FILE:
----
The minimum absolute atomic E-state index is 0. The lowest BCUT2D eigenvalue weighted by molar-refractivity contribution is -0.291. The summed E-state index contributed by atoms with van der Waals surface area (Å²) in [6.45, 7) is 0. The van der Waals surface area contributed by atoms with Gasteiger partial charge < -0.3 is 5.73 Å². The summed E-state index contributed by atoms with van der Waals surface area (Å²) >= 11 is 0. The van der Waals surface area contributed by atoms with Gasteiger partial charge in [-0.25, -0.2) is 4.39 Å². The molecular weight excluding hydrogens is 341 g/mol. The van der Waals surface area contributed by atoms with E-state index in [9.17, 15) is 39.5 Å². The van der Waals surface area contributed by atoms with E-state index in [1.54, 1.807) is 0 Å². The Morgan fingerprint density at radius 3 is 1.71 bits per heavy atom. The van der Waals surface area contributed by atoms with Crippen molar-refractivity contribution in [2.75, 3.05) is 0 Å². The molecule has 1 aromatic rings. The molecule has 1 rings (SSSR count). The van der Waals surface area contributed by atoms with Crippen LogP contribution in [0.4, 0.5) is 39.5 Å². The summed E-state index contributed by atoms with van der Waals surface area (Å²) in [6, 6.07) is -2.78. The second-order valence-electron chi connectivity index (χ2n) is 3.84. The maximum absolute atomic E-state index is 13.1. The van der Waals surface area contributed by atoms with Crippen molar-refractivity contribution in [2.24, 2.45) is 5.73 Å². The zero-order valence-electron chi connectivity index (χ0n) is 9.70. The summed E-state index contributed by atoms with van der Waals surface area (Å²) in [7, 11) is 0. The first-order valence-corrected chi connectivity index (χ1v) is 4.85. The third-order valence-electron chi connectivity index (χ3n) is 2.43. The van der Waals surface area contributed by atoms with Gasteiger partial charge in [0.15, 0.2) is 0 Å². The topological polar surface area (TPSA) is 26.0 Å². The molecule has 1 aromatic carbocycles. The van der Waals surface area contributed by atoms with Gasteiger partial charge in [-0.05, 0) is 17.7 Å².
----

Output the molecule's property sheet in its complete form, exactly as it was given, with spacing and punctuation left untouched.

The minimum absolute atomic E-state index is 0. The lowest BCUT2D eigenvalue weighted by molar-refractivity contribution is -0.291. The summed E-state index contributed by atoms with van der Waals surface area (Å²) in [6.45, 7) is 0. The van der Waals surface area contributed by atoms with Gasteiger partial charge < -0.3 is 5.73 Å². The summed E-state index contributed by atoms with van der Waals surface area (Å²) >= 11 is 0. The van der Waals surface area contributed by atoms with Gasteiger partial charge in [-0.25, -0.2) is 4.39 Å². The molecular weight excluding hydrogens is 341 g/mol. The van der Waals surface area contributed by atoms with E-state index in [9.17, 15) is 39.5 Å². The van der Waals surface area contributed by atoms with E-state index in [1.54, 1.807) is 0 Å². The Morgan fingerprint density at radius 3 is 1.71 bits per heavy atom. The van der Waals surface area contributed by atoms with Crippen molar-refractivity contribution in [2.75, 3.05) is 0 Å². The molecule has 1 aromatic rings. The molecule has 1 rings (SSSR count). The van der Waals surface area contributed by atoms with Crippen LogP contribution in [0.4, 0.5) is 39.5 Å². The summed E-state index contributed by atoms with van der Waals surface area (Å²) in [6, 6.07) is -2.78. The second-order valence-electron chi connectivity index (χ2n) is 3.84. The maximum absolute atomic E-state index is 13.1. The van der Waals surface area contributed by atoms with Crippen molar-refractivity contribution in [2.24, 2.45) is 5.73 Å². The zero-order valence-electron chi connectivity index (χ0n) is 9.70. The summed E-state index contributed by atoms with van der Waals surface area (Å²) in [7, 11) is 0. The first-order valence-corrected chi connectivity index (χ1v) is 4.85. The third-order valence-electron chi connectivity index (χ3n) is 2.43. The van der Waals surface area contributed by atoms with Gasteiger partial charge in [0.15, 0.2) is 0 Å². The topological polar surface area (TPSA) is 26.0 Å². The molecule has 1 aromatic carbocycles. The van der Waals surface area contributed by atoms with Gasteiger partial charge in [-0.05, 0) is 17.7 Å².